The new year is typically celebrated by counting down, anticipating the fireworks, usually surrounded by our friends, family, or dog. Each year, we start off with a promise we make to ourselves. It’s more often a promise to do something different, new or productive.
We seem to lose enthusiasm to fulfill that promise amidst the hustle and bustle of everyday life, failing to reach the goals we set day after day until the subsequent year. Practicing different habits will help you defeat the cycle of failure, procrastination, poverty, etc. Staying true to our promises require a change of routine. With little consistent effort, reaching our becomes extraordinarily simple.
The most efficient way to change our habits is to take a different approach to our everyday routine. Understanding habit loops, and how to best approach them will not only make transforming life easier; but it will make it second nature. The secret to success is found in one’s daily habits. Whatever it is we do most frequently will shape our lives.
When forming a habit our brain begins to embed the coding of that habit in to our subconscious brain, which is responsible for about 90% of how we function on a daily basis. Due to its large capacity for taking in and retaining information the subconscious brain rules over most of our important daily functions, such as breathing. Our brains do this so we can simply function efficiently. When you embed something into your subconscious coding it becomes second nature. Although the subconscious mind is always on autopilot, we can direct it with repetitive conscious thoughts. Therefore, our habits can be directed with repetitive actions.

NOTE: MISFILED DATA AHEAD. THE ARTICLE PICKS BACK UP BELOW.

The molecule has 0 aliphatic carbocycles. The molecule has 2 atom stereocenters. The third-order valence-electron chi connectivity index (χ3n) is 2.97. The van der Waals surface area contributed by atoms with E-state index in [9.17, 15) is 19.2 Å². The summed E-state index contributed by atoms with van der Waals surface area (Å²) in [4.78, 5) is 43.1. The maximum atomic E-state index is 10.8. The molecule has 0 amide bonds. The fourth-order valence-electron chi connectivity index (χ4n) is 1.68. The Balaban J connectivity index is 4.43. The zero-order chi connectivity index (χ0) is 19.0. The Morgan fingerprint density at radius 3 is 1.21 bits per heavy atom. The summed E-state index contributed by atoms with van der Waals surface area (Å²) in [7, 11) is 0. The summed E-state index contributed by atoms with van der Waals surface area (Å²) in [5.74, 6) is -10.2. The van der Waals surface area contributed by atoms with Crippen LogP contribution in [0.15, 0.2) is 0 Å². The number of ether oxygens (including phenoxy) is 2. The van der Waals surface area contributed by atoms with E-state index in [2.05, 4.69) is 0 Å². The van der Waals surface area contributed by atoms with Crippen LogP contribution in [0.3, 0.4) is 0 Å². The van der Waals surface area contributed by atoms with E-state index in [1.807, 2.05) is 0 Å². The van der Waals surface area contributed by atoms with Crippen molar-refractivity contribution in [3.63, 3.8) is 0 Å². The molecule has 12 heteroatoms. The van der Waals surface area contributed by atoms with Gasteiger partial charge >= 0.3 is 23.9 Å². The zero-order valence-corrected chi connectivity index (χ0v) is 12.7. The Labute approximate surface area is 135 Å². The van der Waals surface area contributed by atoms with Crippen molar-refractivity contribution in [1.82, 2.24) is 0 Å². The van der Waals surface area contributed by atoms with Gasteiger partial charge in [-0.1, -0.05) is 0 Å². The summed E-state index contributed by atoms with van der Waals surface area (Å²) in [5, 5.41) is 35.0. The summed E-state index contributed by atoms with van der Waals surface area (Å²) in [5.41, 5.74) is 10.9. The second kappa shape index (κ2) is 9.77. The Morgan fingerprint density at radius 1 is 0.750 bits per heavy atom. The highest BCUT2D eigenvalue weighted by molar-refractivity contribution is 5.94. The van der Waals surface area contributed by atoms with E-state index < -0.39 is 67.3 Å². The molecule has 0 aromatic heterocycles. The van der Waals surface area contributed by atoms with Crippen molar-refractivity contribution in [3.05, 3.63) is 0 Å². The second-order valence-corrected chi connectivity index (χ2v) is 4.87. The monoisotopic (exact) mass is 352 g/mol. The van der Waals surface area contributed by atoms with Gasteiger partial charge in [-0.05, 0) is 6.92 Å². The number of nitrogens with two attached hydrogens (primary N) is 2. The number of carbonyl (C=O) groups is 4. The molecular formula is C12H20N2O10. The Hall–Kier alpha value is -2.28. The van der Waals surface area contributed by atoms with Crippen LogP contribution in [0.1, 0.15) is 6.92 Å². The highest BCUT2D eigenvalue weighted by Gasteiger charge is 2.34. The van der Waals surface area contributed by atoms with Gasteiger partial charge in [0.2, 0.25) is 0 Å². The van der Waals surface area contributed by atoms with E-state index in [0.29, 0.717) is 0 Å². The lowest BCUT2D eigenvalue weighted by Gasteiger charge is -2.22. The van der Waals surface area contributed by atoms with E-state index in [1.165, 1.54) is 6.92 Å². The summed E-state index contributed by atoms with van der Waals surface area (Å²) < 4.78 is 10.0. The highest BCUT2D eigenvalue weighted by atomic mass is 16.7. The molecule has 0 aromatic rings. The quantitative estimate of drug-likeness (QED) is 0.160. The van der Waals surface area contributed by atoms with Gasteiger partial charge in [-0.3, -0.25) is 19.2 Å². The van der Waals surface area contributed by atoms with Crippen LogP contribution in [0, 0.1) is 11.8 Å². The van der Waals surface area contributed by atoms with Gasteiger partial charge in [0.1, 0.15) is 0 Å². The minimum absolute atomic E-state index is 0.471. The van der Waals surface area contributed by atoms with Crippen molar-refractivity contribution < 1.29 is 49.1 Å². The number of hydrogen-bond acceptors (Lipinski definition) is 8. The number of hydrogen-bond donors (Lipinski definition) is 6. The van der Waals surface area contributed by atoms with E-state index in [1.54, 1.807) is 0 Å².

Get a calendar and make a conscious effort to actively work on your goal each and every day. Commit to this for at least 30 days. Actively carving out a set amount of time day after day will help a new habit start to form. Although it is common knowledge for a habit to form over a period of 21 days, it could take up to 66 days. It all depends on the habit and the person.
Focusing on one goal at time will make the act of change less overwhelming and better attainable. It also encourages perfection. One can really delve deep into a topic, action or mindset by researching and intent-fully improving upon oneself, without the distraction of other goals.
Remember that in the beginning, it may be hard to get things started. The momentum is the hardest to build, but once it’s going, it’s hard to stop. This year we will make that goal a part of us. So much so, a part of us that we won’t even need to think about, we’ll just be doing it. Just keep trying, be persistent and victory will be ours.